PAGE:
Youth On Their Own Alumna Shares How Local Nonprofit Helped Her on the Path to Success
Tucson, AZ – When Karla was in high school, she returned home one day to discover that all of her belongings had been placed outside, packed in garbage bags and sitting beside the front door. She was fearful for not only her own wellbeing, but the safety of her unborn child. “I was so afraid,” she said. “I didn’t know what I was going to do.”
Fast forward to today, and you would never know that Karla Avalos was once one of 5,600+ homeless teens in Pima County struggling to survive. Today, Karla serves as the Community Organization & Development Director for the Mayor’s Office here in Tucson. She deals with many types of human services programs and initiatives, including Tucson-Mexico trade and diplomatic relations. She is currently pursuing her Master’s in Public Administration at the University of Arizona, and also serves as a board member for another local nonprofit that serves homeless populations: Old
Pueblo Community Services.
Looking back on her experience with YOTO, Karla is incredibly grateful for the assistance. “The support I received from YOTO was very important for me. I was a teen mother, and the support YOTO provided me was critical… it kept me going to class and getting good grades.”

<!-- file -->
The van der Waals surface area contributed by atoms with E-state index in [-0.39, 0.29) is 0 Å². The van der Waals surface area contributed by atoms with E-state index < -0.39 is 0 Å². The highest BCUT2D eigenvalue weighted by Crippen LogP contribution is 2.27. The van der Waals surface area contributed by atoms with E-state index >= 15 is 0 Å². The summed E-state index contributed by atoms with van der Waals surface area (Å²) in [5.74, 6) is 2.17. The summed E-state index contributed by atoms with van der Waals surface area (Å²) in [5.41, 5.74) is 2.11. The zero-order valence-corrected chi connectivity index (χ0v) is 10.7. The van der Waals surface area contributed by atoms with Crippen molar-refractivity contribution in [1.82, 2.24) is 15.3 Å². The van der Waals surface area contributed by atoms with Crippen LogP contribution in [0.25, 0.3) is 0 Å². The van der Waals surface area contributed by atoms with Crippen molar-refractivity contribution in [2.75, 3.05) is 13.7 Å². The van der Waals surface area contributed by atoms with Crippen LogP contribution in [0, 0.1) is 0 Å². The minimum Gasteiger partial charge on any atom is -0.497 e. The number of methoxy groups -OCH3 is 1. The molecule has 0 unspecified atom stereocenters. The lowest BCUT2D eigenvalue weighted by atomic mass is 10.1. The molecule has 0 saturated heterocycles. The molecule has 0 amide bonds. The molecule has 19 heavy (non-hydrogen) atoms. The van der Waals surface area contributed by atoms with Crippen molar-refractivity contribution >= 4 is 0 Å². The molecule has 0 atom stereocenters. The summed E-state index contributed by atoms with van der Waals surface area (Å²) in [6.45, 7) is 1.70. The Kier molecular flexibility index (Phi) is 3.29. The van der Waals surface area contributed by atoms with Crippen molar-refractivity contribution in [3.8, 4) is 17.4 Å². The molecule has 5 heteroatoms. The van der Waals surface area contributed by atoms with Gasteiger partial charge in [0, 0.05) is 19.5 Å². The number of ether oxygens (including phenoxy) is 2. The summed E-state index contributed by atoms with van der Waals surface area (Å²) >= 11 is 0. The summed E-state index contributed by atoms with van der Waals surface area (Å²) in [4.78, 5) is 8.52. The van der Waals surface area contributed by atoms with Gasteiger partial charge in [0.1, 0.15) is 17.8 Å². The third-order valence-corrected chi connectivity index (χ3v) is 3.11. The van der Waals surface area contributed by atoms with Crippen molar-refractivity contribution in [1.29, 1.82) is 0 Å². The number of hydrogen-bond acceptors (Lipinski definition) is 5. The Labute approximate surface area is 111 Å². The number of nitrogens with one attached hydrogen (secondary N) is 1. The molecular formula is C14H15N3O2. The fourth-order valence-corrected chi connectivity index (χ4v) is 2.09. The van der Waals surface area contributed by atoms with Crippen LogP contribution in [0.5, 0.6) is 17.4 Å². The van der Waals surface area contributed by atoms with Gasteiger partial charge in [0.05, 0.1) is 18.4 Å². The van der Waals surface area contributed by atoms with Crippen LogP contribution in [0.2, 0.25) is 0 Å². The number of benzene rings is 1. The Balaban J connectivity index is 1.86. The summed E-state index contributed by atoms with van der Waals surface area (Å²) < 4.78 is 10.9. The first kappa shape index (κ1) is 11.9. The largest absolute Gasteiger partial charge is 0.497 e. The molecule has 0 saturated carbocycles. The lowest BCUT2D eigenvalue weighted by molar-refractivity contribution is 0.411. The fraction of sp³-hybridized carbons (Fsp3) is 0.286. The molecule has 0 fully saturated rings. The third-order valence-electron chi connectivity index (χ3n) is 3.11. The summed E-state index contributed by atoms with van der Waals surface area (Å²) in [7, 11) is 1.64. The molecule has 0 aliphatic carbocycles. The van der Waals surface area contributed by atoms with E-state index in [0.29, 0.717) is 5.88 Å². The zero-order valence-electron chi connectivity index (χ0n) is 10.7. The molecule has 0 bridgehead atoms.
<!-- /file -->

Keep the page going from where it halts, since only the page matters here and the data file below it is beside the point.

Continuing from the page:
More than anything, Karla wants other homeless teens who are in the same position she was once to understand that they shouldn’t give up. “Keep educating your mind,” Karla advised. “Education can never be taken away from you, and it is respected. Work hard, but never expect anything to be given to you. Your hard-working reputation should precede you. Overcoming homelessness and choosing to make something of your life is one of the best decisions you will ever make… homelessness does not define you, but your choice to overcome will.”
Kristyn Conner, YOTO Director of Development
In its 31st year of service, Youth On Their Own (YOTO)’s mission is focused: to support the high school graduation and continued success of homeless youth by providing financial assistance, basic human needs, and guidance. Since 1986, over 16,000 homeless students have been empowered to stay in school and pursue opportunities for self-sufficiency.